Ajahn Jayanto, the abbot of the Temple Forest Monastery in Temple, New Hampshire, came to teach at VIMS for the seventh consecutive year this August. When he first came to visit us, in the fall of 2013, he was not an abbot, and there was no Temple Forest Monastery. The thought of a monastery was there as well as the intention. Indeed, Ajahn Jayanto was in the Northeast to lead the effort to establish the second US monastery in the Theravada Western Order of Ajahn Chah––the first on the East coast. Very soon after his first visit, land was found, support was garnered, and a monastery, formally named Jetavana, was founded. Dignitaries––monastic and others––from around the world were present for the formal dedication in June of 2015. The monastery continues to welcome such renowned visitors, including Ajahns Sucitto and Sumedho. The on-site farmhouse and guest quarters have been renovated, and kutis (simple dwelling huts) are gradually and steadily being built for the resident monks. The cadre of monks seems to be upwards of twelve now, and an appropriately laid-out and blessed hillside site has been created to ordain those men who, after several years of apprenticeship, choose to join the order. The young Samarian Jino, who accompanied Ajahn this year and last, entered full ordination outdoors in this beautiful setting on August 25, a few weeks after our daylong retreat.
Throughout all these remarkable changes and the exponential growth of his responsibilities as abbot, Ajahn Jayanto has continued to visit VIMS each year and to teach for us. This year (I learned afterwards), he interrupted a personal retreat period to do so. He is a kind and dedicated friend, a beautiful friend to VIMS.
There is a word in the ancient Pali language of the early Buddhist scriptures that many of us know. It is Kalyanamitta, and it is usually translated as “spiritual friend.” Mitta refers to friend, and Kalyana has most often been translated as “spiritual.” It is the same word that the Buddha uses to describe both the friend and the Path when he says to his cousin and chief attendant Ananda, “Spiritual Friendship is the whole of the Spiritual Path.” Recently I heard Gil Fronsdal, a Buddhist scholar as well as a dharma teacher, say that, even though kalyana has been generally translated as spiritual, the first meaning given for it in just about all Pali dictionaries is “beautiful.” Gil suggests that the word “beautiful” could easily be substituted for “spiritual” or “good” or “ethically wholesome” throughout the Dharma teachings. As I heard Gil’s reflections, I remembered hearing an astrophysicist talking about “beautiful equations.” He was referring to those which are efficient, clean, workable, and aesthetically pleasing––the mathematical equations that state a practical truth in a simple, complete, and pleasing way.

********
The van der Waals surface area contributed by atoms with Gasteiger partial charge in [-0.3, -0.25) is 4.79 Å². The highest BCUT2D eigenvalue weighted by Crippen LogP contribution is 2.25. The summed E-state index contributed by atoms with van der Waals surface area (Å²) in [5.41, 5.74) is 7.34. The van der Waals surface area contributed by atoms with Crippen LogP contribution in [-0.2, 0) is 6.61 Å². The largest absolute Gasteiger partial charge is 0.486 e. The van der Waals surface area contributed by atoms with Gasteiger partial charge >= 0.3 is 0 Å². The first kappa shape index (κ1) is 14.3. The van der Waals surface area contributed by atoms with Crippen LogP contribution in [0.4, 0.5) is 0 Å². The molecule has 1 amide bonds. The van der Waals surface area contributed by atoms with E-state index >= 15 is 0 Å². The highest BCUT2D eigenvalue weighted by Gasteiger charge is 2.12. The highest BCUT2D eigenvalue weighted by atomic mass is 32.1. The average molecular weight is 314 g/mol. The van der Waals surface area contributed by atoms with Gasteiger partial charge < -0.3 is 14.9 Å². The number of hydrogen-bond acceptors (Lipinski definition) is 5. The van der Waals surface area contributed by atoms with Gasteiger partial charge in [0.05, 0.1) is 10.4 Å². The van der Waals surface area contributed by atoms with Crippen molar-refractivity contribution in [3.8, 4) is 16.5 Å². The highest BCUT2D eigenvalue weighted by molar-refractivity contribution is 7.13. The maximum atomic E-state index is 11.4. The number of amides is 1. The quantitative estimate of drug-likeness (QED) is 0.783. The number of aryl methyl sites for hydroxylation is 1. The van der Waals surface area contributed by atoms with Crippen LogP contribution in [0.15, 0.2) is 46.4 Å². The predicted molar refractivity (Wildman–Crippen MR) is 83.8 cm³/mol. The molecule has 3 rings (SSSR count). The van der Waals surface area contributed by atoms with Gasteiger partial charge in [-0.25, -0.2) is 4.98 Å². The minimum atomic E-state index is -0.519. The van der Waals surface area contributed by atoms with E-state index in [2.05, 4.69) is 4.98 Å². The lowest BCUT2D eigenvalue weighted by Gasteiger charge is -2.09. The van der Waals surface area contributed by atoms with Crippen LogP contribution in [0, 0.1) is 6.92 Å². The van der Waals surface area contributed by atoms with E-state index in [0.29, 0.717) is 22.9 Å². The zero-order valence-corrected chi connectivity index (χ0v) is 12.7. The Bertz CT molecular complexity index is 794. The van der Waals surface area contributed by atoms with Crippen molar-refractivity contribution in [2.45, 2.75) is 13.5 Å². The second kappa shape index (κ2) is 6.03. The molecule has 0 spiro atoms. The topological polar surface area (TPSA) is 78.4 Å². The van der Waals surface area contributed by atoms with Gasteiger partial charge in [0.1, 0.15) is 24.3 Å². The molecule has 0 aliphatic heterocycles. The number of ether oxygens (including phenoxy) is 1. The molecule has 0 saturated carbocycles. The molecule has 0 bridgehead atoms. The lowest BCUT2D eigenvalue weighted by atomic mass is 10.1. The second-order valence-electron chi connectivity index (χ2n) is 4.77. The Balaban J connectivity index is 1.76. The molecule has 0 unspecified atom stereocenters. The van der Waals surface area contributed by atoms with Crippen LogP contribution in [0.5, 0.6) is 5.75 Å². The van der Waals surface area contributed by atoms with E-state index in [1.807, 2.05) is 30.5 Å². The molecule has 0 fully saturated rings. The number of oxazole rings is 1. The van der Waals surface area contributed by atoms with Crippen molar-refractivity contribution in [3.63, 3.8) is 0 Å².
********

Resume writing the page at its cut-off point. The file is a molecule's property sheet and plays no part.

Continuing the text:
Ajahn Jayanto is a beautiful friend, and the fact of his monastic commitment is a beautiful teaching. His answers to the various questions posed to him about the two hundred and twenty-plus rules of the monastic order helped me realize his unshakeable faith in the renunciation of personal preferences and in the peace that the Buddhist Path offers––simply in the knowing of “the arising and passing away of each present moment, regardless of how things turn out, or don’t.” Ajahn was telling us something very important in the metaphor he gave us of so many people being like captains at the wheel of a ship––busily steering our course without realizing that the wheel is not attached to the rudder. He so clearly emphasized the role of intentions in our lives. When asked to speak to how we might best respond to the political and social conundrums and emergencies of our times, he strongly advised us to be clear about our intentions. Are they firmly rooted in good will, compassion, and generosity? Or are they coming from greed, hatred, or delusion? Are our intentions beautiful?
To read more gleanings from the wisdom that our friend Ajahn Jayanto shared with us, you can receive a copy of Karen Summer’s notes on the retreat by emailing your request to email@example.com.